Now when we talked about minimizing the total harm, we do keep in mind the value of our own life. We weigh more towards our safety while we chose between the others. Because if the product is not protecting you, then people won’t be interested in buying that product. So these kinds of categories of the dilemma are weighed back and forth to mitigate such problems.

Also, when we talk about the ethical dilemma, studies have shown that only 1% of those situations come to life. So the chance of actually blaming a self-driven car will now become 1% of 5% [0.0005] and this is a pretty small figure to decide upon the flaws of the system. If you must have read the poem the road not taken, its a beautiful poem where the poet is trapped into a dilemma of choosing between the two roads, one which separates him from the crowd but may have a lot of hindrances. The other one traveled a lot(safer) but pushes deeper into the crowd. So the point is an ethical dilemma is a part of our life and is seen everywhere in nature. We can’t really have the graph going from negative to a positive side but can try to push it towards zero and using self-driven cars is one step forward.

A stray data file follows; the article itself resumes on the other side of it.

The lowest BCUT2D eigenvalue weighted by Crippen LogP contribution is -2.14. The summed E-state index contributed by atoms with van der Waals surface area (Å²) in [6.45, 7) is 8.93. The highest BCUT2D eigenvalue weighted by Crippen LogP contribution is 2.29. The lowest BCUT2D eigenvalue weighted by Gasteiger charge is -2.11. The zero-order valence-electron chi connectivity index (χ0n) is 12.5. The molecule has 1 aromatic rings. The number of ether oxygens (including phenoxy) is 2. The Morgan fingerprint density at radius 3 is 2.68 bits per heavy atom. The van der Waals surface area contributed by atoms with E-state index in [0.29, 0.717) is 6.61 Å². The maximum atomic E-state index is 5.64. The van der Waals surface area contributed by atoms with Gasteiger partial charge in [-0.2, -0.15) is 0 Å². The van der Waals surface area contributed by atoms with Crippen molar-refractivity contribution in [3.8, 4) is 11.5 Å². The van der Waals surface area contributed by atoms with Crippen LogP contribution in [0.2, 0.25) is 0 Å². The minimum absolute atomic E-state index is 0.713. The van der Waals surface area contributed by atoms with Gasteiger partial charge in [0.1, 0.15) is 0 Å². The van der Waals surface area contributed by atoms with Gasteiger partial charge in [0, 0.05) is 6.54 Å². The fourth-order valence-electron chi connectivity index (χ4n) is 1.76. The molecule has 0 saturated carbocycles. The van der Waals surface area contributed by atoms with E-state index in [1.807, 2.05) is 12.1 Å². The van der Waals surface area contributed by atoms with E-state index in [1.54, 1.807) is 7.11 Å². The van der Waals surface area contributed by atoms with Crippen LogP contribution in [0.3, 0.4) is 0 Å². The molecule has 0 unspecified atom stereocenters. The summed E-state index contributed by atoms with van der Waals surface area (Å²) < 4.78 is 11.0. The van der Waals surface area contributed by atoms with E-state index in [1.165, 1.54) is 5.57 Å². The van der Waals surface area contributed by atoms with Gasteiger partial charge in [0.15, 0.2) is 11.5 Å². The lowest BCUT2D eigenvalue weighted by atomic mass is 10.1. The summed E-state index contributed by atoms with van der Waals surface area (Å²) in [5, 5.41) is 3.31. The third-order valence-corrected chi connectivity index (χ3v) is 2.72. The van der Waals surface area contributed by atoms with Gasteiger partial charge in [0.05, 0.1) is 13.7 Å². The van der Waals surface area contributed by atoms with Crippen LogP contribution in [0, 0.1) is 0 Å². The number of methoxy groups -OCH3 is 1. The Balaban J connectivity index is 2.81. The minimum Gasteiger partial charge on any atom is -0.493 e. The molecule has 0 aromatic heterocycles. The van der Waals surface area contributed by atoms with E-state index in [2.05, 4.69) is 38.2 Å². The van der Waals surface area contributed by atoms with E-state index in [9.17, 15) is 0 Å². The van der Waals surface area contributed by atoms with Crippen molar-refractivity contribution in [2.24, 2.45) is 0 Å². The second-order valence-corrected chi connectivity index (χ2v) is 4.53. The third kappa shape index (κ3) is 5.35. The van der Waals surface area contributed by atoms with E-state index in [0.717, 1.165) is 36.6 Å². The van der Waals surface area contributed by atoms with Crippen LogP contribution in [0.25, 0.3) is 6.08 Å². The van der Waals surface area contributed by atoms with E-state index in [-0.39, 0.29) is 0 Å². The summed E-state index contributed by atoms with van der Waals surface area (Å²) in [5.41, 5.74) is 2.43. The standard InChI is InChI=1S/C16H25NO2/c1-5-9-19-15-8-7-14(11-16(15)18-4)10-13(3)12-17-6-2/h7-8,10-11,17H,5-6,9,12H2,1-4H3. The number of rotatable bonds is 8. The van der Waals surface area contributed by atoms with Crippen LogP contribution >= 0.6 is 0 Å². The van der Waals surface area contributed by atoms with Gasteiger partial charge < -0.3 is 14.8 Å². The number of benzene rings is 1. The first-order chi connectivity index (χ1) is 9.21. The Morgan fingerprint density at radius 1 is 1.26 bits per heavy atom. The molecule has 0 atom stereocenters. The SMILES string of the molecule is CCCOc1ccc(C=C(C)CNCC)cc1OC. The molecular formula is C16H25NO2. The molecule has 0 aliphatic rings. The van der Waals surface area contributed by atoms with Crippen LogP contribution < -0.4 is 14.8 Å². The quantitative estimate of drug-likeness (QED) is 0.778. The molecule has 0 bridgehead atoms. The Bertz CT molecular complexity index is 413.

So if we can’t completely wipe off the ethical dilemma at least we can try to minimize it. We can have a detailed survey about what people think and how they react when they were put into similar situations because getting these surveys gets us the moral or ethical compass of that country. The compass decides to keep in mind the probability, risk, predictions, and a couple of other factors to weigh in the correct decision.

the moral-ethical compass

When we are talking about the dilemma we often include trade-offs and these tradeoffs often require ethics thus making it a cycle. We are a major part of this cycle. Thus we need to find out what the society wants as ultimately regulations and laws are a reflection of societal values. And this process is by the society and for the society.

Self-driving cars will also introduce new forms of human control. Not having to own a vehicle and hiring one only when it’s needed will itself be a major new form — one that will likely give many people more control over their monthly finances.

Lastly, having a debate over self-driven cars and ethics can go on and on but one thing is for sure that this entire process is a change, a revolution, and

The best is yet to come…

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This post was originally published by Oshin Saini at Medium [AI]